Wednesday, May 15, 2013

Occupy Group Sets Up Camp in Easton Again

By Christina Georgiou

Local members of the Occupy movement have set up camp in Easton again, saying they want to raise awareness of various injustices in American society and give others the opportunity to protest injustices.

Particularly targeted by the group seems to be income inequality, though Occupier Dave Gorczynski said anyone is welcome to protest anything.

Genetically modified organisisms (GMOs), fracking, gas and oil pipelines, American involvement in overseas wars, the militarization of police, and the destruction of civil liberties are all major concerns of the group, which is no longer using the name "Occupy Easton" but has been networking under the hashtag "Occupy the Planet".

"There's countless other problems," Gorczynski said. "But they all have the same origins--the elitist one percent."

Gorczynski said some of the issues the group wants to bring more awareness of are old problems, but people allow them to continue regardless of how illogical they are.

Using international disputes that lead to wars Americans end up fighting in as an example, he said, "Ask the average person, 'would you personally be willing to die in a war?' And it's always, 'no, optimally, I'd rather not die in a war.' So why are we still fighting?"

While there are currently about eight people with the group, more are expected to arrive shortly, some from as far away as Ohio, Vermont, and Colorado, he said. The dropping of the name "Occupy Easton" is related to that, he added.

"We felt it would be wrong to call it 'Occupy Easton'. Yes, it does have members from Occupy Easton, but it was others too," Gorczynski said.

The others present Tuesday evening declined to chat on the record, deferring to Gorczynski to speak for the group, but all agreed the movement is about giving people a more equal voice in the things that directly affect their lives.

"We want more opinions. We want as many perspectives as possible," one said.

Originally landing on the Centre Square last Friday, the group was ordered to move by city police over the weekend. It is unclear whether they were directed to their current location on North Fourth Street, a spot they used during protests last year, or whether they chose that location themselves.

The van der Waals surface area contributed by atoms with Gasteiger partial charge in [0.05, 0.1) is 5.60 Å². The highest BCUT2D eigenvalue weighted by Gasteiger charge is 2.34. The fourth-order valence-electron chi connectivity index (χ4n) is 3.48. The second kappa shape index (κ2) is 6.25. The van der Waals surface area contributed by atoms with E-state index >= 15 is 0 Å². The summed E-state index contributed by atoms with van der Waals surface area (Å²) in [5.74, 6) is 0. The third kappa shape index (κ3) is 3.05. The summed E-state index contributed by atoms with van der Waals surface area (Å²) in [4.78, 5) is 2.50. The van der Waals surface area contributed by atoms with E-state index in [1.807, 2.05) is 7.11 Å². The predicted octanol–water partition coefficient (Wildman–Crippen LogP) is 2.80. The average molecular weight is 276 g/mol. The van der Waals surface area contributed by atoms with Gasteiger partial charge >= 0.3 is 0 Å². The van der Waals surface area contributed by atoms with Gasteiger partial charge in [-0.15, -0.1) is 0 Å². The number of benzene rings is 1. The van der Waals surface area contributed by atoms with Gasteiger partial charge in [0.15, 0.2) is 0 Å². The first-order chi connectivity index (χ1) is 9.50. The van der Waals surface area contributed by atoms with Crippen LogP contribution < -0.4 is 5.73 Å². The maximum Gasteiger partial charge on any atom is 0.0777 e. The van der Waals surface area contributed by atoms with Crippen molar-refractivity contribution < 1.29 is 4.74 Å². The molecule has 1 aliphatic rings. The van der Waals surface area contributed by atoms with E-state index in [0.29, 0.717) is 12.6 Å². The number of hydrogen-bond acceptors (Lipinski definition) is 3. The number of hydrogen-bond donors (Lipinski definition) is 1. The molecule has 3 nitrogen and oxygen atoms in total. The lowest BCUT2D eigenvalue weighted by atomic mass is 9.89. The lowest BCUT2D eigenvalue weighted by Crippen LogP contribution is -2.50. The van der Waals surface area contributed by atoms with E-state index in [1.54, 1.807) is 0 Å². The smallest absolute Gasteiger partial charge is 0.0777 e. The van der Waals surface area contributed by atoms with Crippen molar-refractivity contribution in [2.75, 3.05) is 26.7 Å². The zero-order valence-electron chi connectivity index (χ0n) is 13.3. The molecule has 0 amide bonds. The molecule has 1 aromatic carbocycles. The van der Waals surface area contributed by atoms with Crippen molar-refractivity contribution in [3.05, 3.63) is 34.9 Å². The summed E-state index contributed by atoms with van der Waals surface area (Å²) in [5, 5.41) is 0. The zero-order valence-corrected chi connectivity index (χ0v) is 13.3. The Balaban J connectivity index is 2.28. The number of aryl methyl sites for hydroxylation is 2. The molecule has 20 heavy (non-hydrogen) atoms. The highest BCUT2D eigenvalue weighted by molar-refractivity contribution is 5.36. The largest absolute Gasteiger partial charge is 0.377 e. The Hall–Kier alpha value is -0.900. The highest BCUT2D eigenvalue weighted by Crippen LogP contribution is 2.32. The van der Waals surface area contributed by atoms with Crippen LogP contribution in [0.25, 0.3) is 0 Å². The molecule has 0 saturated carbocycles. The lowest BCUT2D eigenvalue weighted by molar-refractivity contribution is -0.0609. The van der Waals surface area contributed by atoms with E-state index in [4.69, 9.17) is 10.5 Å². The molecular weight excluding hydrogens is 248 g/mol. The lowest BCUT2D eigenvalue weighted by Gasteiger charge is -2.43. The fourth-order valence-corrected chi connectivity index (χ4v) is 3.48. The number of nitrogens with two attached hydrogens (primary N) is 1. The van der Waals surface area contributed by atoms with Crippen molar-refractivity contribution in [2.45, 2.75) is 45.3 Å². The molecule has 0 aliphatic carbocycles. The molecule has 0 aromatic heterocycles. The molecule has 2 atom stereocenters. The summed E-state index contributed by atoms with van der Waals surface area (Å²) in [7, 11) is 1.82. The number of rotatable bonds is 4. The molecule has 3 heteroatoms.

"The police were extremely friendly, more so than we expected," Gorczynski said. "City workers too."

The city had formerly permitted the group to stay on the narrow strip of grass between two city-owned parking lots.

Whether the group will be permitted to continue to camp on the city property this time is uncertain, however.

"They can't stay on the mulch," Mayor Sal Panto said. "That's where flowers go."

The mayor said while the Occupiers have a right to free speech, the city intends to enforce local ordinances pertaining to parks, which close from dust to dawn daily.

"I believe the rules are for everyone," he said.

While the Occupy group has been cooperative with local authorities, being moved again based on park rules seems somewhat ironic in the face of their stated values.

"We do not believe in imaginary lines and borders," said one. "We believe in everyone."

The peaceful protesting group intends to stay as long as they can in their current location, they said.

A "General Assembly", a meeting of all interested people, each of which is allowed to speak and give their opinions on any matter, is scheduled on the site, on North Fourth Street, just north of Church Street, for this evening at 8 p.m. Members of the public are invited to attend.

Gorczynski is hopeful for a crowd.

"The amount of community support has been amazing," he said. "I think it's the perfect time to occupy."

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